Another feather in Steve Waugh's cap

IT was a wonderful moment for cricket when Steve Waugh became the most capped player in Tests (157 appearances) in the recent Georgetown encounter against the West Indies. The honour could not have gone to a more fitting individual.

K. SRIKKANTH

What has stood out throughout Steve Waugh's career has been his ability to handle pressure. Few batsmen respond as well when the chips are down as Steve does. — Pic. AP-

IT was a wonderful moment for cricket when Steve Waugh became the most capped player in Tests (157 appearances) in the recent Georgetown encounter against the West Indies. The honour could not have gone to a more fitting individual.

It was fitting too that he set the mark in the Caribbean. The land that has been a witness to several of his stirring knocks. Cricketers like him come rare and he does have the attributes that will take a player far. Qualities that have made him what he is.

I was in Australia with the Indian team in the mid-80s, when I first saw Steve Waugh. At that time he did not look more than an average cricketer, a limited batsman who could be useful with his seamers.

In fact, we saw a lot of him with the ball, and at that point we certainly didn't imagine that he would emerge as one of the most successful players in cricket history.

There were some who said he had a problem against short-pitched bowling from the quicks, but Steve Waugh took the criticism in his stride and emerged a much stronger cricketer.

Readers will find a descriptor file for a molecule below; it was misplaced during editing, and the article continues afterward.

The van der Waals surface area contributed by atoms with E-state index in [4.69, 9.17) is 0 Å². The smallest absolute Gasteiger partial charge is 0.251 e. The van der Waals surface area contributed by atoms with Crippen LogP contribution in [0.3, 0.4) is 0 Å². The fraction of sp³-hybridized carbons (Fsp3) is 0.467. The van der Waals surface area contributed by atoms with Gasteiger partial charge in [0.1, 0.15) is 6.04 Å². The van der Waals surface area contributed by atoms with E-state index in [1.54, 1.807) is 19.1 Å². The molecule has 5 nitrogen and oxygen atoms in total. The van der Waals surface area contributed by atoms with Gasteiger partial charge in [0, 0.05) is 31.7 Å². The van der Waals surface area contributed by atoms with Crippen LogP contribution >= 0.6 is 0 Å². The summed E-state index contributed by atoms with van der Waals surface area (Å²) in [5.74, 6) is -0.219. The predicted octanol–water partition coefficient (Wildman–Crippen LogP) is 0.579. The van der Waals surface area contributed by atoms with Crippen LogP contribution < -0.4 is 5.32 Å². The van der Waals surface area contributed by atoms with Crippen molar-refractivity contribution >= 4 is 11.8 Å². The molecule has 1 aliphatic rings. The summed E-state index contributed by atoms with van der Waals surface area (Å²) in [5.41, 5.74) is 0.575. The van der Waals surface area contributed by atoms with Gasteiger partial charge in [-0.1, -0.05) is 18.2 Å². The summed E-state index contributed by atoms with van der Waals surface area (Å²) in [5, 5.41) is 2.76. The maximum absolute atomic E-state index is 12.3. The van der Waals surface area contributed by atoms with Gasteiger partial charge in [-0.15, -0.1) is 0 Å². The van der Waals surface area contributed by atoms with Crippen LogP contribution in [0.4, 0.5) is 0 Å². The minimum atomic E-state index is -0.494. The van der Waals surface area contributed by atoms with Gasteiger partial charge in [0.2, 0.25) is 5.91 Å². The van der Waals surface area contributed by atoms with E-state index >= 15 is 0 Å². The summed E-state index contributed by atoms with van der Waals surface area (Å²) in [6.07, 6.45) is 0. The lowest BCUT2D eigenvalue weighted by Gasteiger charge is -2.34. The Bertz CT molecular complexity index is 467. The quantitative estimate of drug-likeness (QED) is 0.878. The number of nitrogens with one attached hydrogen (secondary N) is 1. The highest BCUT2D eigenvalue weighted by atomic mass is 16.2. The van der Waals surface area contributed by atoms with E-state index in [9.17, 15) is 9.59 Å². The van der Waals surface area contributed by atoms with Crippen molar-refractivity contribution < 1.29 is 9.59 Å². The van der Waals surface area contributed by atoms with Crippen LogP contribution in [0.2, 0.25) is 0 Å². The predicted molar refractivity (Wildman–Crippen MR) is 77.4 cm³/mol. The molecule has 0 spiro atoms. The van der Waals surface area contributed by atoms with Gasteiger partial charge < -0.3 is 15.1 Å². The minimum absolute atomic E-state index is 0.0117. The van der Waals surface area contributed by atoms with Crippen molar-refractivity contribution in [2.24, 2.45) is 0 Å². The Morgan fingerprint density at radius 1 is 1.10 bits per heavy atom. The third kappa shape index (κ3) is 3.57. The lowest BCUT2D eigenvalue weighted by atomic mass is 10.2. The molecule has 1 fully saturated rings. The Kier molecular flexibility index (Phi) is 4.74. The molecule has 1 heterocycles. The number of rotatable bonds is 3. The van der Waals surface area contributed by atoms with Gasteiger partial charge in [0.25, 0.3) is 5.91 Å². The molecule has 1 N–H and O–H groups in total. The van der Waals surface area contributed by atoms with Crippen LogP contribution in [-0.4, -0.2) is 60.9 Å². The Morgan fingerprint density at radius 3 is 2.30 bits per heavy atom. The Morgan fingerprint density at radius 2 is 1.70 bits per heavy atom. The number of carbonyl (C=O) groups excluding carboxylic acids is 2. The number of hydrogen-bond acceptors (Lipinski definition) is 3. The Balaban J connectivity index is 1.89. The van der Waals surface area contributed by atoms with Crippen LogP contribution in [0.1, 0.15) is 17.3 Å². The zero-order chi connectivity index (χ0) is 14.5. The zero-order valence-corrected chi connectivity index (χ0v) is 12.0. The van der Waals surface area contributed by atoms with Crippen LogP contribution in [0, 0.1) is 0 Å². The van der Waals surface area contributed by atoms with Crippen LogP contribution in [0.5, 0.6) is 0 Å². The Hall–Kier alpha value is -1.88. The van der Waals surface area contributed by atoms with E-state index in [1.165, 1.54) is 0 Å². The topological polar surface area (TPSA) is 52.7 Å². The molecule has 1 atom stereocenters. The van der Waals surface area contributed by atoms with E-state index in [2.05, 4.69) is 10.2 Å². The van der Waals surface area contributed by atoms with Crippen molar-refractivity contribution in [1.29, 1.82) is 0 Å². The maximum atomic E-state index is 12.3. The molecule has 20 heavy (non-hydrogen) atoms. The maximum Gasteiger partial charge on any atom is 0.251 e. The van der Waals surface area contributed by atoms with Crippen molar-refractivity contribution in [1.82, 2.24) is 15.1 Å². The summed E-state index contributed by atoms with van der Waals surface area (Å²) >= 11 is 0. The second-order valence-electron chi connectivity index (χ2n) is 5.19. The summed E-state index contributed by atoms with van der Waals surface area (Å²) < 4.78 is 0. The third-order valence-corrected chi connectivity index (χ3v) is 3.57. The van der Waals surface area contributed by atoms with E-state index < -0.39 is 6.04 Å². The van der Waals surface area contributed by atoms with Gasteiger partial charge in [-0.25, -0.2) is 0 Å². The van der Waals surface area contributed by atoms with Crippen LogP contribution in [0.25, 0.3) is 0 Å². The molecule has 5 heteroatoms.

Steve Waugh's career shows what hard work can do to a cricketer. He practised hour after hour at the nets, ironing out the chinks, single-minded in purpose and thought.

Steve Waugh's mind-boggling number of Test appearances reflects his durability. He may be on the wrong side of the 30s, but is someone who has worked extremely hard on his fitness.

And fitness points to work ethic and discipline. Steve Waugh has them all. He is a complete cricketer.

What has stood out throughout his career has been his ability to handle pressure. Few batsmen respond as well when the chips are down as Steve does.

In fact, adversity appears to bring the best out of him. He is a remarkably cool customer, and we first had a glimpse of this trait during the 80s when he would bowl cleverly, varying his pace towards the end in limited overs contests.

With the bat, he is even more intelligent, tiring out his rivals mentally and physically. Towards the second phase of his career, he blossomed into a batsman who could play all kinds of shots, make runs on all kinds of pitches, whether the ball seamed and swung or spun.

His ability to adapt to the conditions, and go about his job in a professional, often ruthless way, marks him out as one of the finest batsmen of our time.

Steve Waugh must have learnt a lot from his first Aussie captain Allan Border, another cricketer with loads of ability. Border was a fighter, first and last, and guided Australia through a very difficult period, when several uncomfortable questions were asked about the team and its future.